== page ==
﻿ F# Data Types: Real Numbers F# Data Types: Real Numbers

 Fundamentals of Real Numbers

 Introduction
 A real number is a number that displays a decimal part. This means that the number can be made of two sections separated by a symbol that is referred to as the Decimal Separator or Decimal Symbol. This symbol is different by language, country, group of languages, or group of countries. In US English, this symbol is the period as can be verified from the Regional (and Language) Settings of the Control Panel.

On both sides of the Decimal Symbol, digits are used to specify the value of the number. The number of digits on the right side of the symbol determines how much precision the number offers.

 Floating-Point Numbers

F# supports floating-point numbers that range from ±1.5 — 10−45 to ±3.4 — 1038 with a precision of 7 digits that can fit in 32 bits. To declare such a variable, add f or F to its value. Here is an example:

`let distance = 12f`

To include a floating-point number in sprintf, you have various options:

• To display the value as an exponential,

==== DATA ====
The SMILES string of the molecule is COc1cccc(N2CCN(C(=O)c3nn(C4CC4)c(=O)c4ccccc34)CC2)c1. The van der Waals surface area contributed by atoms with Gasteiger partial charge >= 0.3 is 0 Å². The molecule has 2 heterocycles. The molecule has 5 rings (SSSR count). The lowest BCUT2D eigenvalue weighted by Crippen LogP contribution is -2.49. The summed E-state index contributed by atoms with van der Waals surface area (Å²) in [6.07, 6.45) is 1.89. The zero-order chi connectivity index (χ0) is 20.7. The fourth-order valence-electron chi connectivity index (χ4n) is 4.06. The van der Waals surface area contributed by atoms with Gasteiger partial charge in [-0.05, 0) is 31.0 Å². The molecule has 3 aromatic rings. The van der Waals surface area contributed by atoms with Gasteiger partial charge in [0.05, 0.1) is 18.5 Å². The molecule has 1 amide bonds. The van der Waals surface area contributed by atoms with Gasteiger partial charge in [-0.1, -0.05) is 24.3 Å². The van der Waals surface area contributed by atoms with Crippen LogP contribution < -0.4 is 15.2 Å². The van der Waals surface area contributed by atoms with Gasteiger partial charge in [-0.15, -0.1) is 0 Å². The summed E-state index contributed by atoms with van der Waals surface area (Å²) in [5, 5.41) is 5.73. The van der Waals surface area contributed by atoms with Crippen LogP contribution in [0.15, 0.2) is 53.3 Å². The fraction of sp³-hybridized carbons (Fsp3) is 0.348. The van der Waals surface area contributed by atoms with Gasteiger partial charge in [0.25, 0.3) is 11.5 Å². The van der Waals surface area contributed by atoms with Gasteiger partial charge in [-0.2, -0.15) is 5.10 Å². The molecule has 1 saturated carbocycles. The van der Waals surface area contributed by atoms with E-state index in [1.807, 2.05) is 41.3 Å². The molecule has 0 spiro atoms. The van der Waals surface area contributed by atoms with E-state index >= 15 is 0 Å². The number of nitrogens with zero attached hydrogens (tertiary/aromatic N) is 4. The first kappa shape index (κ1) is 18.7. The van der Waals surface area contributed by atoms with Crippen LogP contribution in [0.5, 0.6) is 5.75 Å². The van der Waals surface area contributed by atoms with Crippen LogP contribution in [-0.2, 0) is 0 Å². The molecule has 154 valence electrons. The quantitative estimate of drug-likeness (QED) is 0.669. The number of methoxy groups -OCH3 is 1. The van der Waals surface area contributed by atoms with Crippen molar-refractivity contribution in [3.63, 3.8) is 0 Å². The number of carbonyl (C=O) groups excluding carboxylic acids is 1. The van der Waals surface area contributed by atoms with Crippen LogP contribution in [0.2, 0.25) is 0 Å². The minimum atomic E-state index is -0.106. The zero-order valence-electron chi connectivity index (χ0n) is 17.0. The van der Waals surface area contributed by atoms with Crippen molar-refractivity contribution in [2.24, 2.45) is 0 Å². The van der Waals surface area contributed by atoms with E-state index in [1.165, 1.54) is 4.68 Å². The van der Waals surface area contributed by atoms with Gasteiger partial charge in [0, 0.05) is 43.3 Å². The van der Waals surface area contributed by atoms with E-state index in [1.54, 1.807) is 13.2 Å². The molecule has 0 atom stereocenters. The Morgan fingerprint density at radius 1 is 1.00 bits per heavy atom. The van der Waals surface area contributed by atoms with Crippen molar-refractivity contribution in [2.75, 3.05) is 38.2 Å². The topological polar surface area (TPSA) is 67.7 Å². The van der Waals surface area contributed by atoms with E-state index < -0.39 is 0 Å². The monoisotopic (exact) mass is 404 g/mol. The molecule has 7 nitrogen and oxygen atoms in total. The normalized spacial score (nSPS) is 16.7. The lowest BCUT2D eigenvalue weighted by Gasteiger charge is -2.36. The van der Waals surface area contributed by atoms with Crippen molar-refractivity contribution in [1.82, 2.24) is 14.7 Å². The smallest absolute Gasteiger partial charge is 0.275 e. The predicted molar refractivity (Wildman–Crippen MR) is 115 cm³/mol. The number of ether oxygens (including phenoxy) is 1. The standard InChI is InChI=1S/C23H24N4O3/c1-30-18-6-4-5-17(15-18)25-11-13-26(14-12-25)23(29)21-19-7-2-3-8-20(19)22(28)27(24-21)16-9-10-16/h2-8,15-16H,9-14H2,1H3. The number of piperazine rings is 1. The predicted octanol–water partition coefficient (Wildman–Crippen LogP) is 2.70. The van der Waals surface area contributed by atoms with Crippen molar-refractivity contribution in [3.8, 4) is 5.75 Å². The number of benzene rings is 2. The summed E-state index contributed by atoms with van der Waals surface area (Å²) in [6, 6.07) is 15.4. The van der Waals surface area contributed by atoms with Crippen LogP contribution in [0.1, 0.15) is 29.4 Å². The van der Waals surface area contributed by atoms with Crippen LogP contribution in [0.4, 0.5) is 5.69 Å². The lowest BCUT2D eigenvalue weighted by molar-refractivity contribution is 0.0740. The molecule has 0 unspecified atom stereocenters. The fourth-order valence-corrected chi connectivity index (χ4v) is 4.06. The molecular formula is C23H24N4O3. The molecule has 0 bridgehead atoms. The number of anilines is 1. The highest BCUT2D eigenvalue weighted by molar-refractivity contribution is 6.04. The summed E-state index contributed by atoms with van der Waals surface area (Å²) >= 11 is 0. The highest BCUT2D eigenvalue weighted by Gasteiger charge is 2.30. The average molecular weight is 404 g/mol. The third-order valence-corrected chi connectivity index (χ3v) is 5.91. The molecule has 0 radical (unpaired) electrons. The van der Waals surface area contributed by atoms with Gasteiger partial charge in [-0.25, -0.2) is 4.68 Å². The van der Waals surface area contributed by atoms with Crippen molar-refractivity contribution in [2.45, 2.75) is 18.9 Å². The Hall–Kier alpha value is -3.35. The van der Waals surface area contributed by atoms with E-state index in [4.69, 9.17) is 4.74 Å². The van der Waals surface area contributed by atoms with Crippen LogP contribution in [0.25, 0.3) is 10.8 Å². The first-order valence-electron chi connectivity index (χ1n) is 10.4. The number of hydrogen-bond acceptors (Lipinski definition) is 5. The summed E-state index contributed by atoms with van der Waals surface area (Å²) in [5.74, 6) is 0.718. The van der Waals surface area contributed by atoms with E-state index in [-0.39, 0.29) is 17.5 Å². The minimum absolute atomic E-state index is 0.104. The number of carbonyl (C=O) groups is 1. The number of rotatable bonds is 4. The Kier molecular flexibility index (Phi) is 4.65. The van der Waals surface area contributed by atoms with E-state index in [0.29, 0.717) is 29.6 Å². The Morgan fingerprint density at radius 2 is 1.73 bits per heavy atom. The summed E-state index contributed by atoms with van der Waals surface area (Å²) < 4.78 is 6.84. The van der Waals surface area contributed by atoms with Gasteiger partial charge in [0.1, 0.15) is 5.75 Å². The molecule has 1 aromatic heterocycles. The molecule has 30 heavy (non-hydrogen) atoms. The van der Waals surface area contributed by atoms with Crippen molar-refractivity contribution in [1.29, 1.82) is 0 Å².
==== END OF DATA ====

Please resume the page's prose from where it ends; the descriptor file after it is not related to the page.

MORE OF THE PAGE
• If you want the letter e in lowercase, use %e in the placeholder. Here is an example:
```open System
open System.Windows.Forms

let exercise : Form = new Form()
exercise.Text <- "Exercise"
exercise.Width <- 180
exercise.Height <- 80
let lblNumber = new Label()

lblNumber.Left <- 12
lblNumber.Top <- 18
lblNumber.Width <- 228

let number = 4926697.54

let strNumber = sprintf "Number: %e" number

lblNumber.Text <- strNumber

Application.Run(exercise)```

This would produce: • If you want the letter e in uppercase, use %E
• If you want to display the number with 6 decimal digits, use %f
• If you want to specify the number of decimal digits, the following formula:
`%_._numberf`
Start with the % sign. It can be followed by 0 or nothing. This is followed by a period as the decimal separator. This is followed 0 or a number or 0 and a number. The number represents the number of decimal digits
• If you want the compiler to decide, based on the most compact format for e or f, use %g

To indicate the data type of the variable, you can use either the single or the float32 data type. Here is an example:

`let distance:single = 12f`

To convert a value to a 32-bit decimal number, call the float32() function.

 Double-Precision Numbers